Our Stance: Media didn’t ‘ignore’ Ankara & Lahore

Contact CU Independent Opinion Editor Kaley LaQuea at kaley.laquea@colorado.edu.

In the last month, bombings and attacks in Ankara, Ivory Coast, Brussels, Baghdad and Lahore have dominated headlines. Responses to media coverage and social media have been critical, with charges like ‘Where is Ankara’s Je suis moment?’ and ‘Does the flag filter for tragedies only come in European countries?’

Earlier today, Google News hits for these searches were as follows:

Lahore – 11.1 million 

Ankara – 22 million

Ivory coast attack – 1.86 million

Brussels bombing – 36.7 million

Granted, 36 million hits is more substantial than the rest, but the allegation that the media just “didn’t cover it” clearly doesn’t hold up. Six follow-up stories on the attack in Grand Bassam, which happened more than two weeks ago, were also published today. It’s certainly true that there is less coverage, but it wasn’t absent altogether. Condemning media for failing to cover international crises adequately does not address the heart of the problem, especially when people conflate news outlets with content they see on social media and fail to click further.

In the realm of news, technology and social media provide instant access and knowledge to national and international headlines, but users are given autonomy to curate content and customize their feeds on platforms like Facebook and Twitter. This vantage point is increasingly problematic, as millennials increasingly rely almost exclusively on social media for news content. A survey conducted by the Media Insight Project found that 88 percent of millennials get news from Facebook regularly.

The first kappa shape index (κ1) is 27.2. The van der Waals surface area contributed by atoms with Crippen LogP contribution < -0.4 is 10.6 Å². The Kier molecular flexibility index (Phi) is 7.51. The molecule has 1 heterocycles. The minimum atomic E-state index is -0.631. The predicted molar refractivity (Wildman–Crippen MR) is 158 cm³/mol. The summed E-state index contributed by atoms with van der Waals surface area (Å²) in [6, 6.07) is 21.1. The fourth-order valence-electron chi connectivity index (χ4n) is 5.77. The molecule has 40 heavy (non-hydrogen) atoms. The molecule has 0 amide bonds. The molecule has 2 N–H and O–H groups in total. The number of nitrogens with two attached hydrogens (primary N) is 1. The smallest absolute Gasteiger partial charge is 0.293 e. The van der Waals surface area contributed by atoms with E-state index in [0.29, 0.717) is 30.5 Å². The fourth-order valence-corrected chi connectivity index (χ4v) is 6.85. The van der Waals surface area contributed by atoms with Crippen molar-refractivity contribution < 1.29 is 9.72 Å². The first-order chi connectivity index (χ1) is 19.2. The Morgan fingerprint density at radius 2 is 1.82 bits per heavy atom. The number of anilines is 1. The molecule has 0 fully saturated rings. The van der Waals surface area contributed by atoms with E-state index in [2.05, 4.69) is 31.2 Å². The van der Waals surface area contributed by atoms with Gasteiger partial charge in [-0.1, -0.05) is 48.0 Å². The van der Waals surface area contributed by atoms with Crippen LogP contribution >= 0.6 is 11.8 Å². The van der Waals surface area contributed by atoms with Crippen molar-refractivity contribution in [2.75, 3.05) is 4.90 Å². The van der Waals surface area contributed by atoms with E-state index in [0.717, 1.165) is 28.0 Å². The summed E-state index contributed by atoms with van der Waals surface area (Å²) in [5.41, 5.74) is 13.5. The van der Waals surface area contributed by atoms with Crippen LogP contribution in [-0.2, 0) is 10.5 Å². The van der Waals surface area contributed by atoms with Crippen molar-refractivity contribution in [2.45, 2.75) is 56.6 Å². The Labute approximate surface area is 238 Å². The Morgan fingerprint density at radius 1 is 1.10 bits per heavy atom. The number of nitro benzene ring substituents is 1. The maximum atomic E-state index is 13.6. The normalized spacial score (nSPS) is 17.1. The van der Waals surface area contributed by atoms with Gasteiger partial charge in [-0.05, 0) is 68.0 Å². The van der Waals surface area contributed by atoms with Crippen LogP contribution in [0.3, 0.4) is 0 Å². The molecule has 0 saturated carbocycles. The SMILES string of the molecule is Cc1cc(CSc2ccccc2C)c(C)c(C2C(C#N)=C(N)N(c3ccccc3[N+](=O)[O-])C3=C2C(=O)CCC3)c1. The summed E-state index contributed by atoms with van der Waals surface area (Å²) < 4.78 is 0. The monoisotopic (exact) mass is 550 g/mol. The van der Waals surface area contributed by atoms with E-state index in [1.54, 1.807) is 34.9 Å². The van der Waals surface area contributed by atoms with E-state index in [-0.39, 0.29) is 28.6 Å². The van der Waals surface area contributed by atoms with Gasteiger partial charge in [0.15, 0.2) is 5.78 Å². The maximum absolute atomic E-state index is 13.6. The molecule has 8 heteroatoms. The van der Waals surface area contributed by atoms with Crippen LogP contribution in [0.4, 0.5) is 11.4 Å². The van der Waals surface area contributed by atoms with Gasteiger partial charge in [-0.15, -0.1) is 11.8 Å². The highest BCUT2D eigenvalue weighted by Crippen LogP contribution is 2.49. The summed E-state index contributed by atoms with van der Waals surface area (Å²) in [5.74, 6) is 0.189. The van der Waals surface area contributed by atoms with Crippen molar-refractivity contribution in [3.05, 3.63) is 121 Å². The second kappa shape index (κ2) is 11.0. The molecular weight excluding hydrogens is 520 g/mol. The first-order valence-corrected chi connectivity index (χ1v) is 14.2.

The power to cultivate individual online spaces with content that’s interesting to us is one unique and powerful feature about social media platforms, but we as users are inundated with millions of pieces of data every day. Consider the idea that some individuals only view their feeds for a few minutes once or twice a day. Those snapshots aren’t sufficient when considering the scope of world news, and that isn’t the fault of those producing media. In addition to this, the Media Insight Project found that only 40 percent of millennials pay for some sort of news subscription, whether it’s an app, digital newspaper, magazine or newsletter.

The progression of media into online spaces has also shifted the economy of news for many publications. Considering this reality for the prevalent news sources in the West, which are primarily based in D.C., New York and London, it is easier and cheaper for outlets to send reporters to Belgium than it is to send them to Pakistan. Western-centric readership of news coming out of Europe also dictates content, as Guardian writer Martin Belam explains:

“It’s undoubtedly true that there is less coverage, but it is also regretfully true that there seems to be less of an audience.” This isn’t justifiable or fair, and while the job of reporters and editorial boards is to accurately inform readers about important news in an interesting and timely manner, these realities must be considered.

As media scholar Ethan Zuckerman contests, “While we tend to think of our digital age as one of information abundance, international news, especially news from outside capital cities, increasingly face a situation of scarcity.”

Issues of access, finance and safety to report news like this must be addressed when examining the seeming imbalance of coverage.

Despite being part of the problem, new forms of media (blogs, trends on Facebook and Twitter) are ostensibly part of the solution as well. As developing countries begin to gain more access to the internet and mobile technology, civilian media becomes the first line of information for accurate news and sources. They will hopefully be able to hold news sources accountable as well as contribute to better reporting. This does not solve the multifaceted issue, but raises questions we must ask ourselves as consumers of media: how much do you know about what’s happening in the world around you? Why do you care to read about it? How do you show it?

Media is powerful and essential, but it is not without limitations.

Kaley LaQuea

Kaley LaQuea is a master's student in the Media and Public Engagement Department. She covers national issues related to intersectional feminism and race.

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